PICTURES AND COMMENTS ABOUT ANCESTRAL HOME SITES
I try not to get too carried away with pictures.  I have included only those pictures for which I am fairly certain of accuracy.  My first intention was to include town and church pictures as a minimum for each town visited.  This idea was finally dropped in preference for a less complicated web site.  Those pictures that are included will reveal much restoration and/or alteration on the old houses.  Most towns of my ancestors were visited but only those towns are mentioned from which we have pictures of ancestral homes. Below are four separate links to the homesites of ancestors of my paternal Kostohryz and Janota lines, and to my maternal Rydel and Barton lines.

Click here for KOSTOHRYZ ancestral line homesites.
Surnames included are Kostohryz, Kolar, and Andel.
Villages included are Rastory, Podoli, Krenovice, Nemejice, Piseca Smolec, Borovany, and Dolni Krupa.

Click here for JANOTA ancestral line homesites.
Surnames included are Janota, Sisa, Swabik, and Mikeska.
Villages included are Katernice and Zadverice.

Click here for RYDEL ancestral line homesites.
Surnames included are Rydel, Palacky, Krizan,  Riedel, Toman, and Adam.
Villages included are Hodslavice.

Click here for BARTON ancestral line homesites.
Surnames included are Barton and Palacky
Villages included are Hodslavice.

Click here to view MISCELLANEOUS other Czech Republic trip pictures.



TIPS FOR YOUR OWN TRIP
---If you don't already speak Czech try to learn some before the trip. I liked the Pimsleur Language Program.  There are ten lessons on five cassettes.  I probably went through the tapes twenty times and learned them well but even before arriving in the Czech Republic, I knew that the vocabulary needed to be supplemented.  Take along a pocket dictionary.  Even better, hire a translator if you can afford it.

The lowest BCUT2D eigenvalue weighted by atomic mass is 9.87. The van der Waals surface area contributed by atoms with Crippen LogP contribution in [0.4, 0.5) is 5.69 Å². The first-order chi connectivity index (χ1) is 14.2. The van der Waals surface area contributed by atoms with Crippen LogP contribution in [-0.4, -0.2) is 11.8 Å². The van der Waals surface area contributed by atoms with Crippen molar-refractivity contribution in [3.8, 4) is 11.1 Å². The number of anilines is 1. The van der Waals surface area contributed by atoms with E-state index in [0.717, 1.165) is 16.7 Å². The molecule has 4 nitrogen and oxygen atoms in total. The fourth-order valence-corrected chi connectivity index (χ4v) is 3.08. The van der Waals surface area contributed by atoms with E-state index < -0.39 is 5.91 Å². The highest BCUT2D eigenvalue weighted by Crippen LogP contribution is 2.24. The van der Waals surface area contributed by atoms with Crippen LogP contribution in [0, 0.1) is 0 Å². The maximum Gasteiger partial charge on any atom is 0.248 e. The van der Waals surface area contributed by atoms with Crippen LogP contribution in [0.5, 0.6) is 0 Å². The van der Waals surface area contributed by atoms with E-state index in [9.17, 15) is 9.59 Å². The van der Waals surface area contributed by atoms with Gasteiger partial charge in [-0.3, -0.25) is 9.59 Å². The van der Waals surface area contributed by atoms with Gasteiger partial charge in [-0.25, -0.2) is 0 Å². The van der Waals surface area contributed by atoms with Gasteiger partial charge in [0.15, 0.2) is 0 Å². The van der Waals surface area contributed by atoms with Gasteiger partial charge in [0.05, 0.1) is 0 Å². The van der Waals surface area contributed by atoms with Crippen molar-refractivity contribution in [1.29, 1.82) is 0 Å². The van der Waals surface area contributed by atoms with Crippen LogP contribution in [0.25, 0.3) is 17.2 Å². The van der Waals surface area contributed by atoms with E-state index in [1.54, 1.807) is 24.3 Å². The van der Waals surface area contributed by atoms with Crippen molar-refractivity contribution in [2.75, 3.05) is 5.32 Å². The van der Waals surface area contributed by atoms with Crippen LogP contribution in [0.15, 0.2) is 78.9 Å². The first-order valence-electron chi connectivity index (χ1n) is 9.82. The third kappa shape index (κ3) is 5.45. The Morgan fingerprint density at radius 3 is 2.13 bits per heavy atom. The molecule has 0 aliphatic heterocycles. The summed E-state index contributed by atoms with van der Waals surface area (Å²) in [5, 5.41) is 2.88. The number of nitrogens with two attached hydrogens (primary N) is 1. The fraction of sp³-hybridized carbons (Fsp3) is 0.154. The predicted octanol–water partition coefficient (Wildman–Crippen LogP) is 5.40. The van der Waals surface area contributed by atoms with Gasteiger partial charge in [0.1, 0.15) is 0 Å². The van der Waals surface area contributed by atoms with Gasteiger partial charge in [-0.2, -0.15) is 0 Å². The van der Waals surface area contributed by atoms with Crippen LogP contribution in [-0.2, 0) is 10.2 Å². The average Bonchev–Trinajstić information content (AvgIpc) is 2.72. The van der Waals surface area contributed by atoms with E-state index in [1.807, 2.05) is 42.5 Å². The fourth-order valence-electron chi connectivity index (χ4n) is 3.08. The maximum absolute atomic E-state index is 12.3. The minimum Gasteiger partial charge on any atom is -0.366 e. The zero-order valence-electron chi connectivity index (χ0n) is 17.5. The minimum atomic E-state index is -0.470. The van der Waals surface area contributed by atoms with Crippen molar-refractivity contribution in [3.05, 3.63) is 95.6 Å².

---If you don't have the information, hire a Czech researcher to do your family tree before leaving.  Do this now before prices go up.  It might be cheaper and quicker than you think.  If his rates are reasonable, take him along as guide and translator. Remember that the modern house numbers might or might not be the same as the older ones.   Have these verified before or along the way.  Municipal boundaries also change, so the name of the village might even be different.  The smaller local municipalities are usually very helpful with their records.  One village mayor who helped us also appeared to be the city plumber.  In another case we stopped to ask directions from a man cutting weeds along the road.  He turned out to be the mayor who also was a big help.  On occasion, municipal workers  took us to addresses and introduced us to other people.